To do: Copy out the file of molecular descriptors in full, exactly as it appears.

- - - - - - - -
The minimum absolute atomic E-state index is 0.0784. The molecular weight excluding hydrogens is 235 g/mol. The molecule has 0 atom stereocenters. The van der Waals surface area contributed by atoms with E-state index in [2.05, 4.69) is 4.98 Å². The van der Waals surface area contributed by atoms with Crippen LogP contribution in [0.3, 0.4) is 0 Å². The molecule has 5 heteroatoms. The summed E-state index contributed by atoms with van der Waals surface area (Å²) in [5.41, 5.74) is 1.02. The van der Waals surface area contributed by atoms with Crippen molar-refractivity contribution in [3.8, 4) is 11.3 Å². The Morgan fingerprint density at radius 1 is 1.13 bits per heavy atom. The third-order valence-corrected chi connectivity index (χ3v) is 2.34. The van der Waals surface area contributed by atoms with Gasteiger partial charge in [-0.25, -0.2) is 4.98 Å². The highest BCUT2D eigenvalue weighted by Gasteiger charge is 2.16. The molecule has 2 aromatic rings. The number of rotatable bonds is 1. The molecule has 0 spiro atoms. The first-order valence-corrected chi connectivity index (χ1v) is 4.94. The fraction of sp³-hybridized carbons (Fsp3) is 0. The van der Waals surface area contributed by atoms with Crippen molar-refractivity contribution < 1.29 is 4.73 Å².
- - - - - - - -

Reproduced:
The minimum absolute atomic E-state index is 0.0784. The molecular weight excluding hydrogens is 235 g/mol. The molecule has 0 atom stereocenters. The van der Waals surface area contributed by atoms with E-state index in [2.05, 4.69) is 4.98 Å². The van der Waals surface area contributed by atoms with Crippen LogP contribution in [0.3, 0.4) is 0 Å². The molecule has 5 heteroatoms. The summed E-state index contributed by atoms with van der Waals surface area (Å²) in [5.41, 5.74) is 1.02. The van der Waals surface area contributed by atoms with Crippen molar-refractivity contribution in [3.8, 4) is 11.3 Å². The Morgan fingerprint density at radius 1 is 1.13 bits per heavy atom. The third-order valence-corrected chi connectivity index (χ3v) is 2.34. The van der Waals surface area contributed by atoms with Gasteiger partial charge in [-0.25, -0.2) is 4.98 Å². The highest BCUT2D eigenvalue weighted by Gasteiger charge is 2.16. The molecule has 2 aromatic rings. The number of rotatable bonds is 1. The molecule has 0 spiro atoms. The first-order valence-corrected chi connectivity index (χ1v) is 4.94. The fraction of sp³-hybridized carbons (Fsp3) is 0. The van der Waals surface area contributed by atoms with Crippen molar-refractivity contribution < 1.29 is 4.73 Å².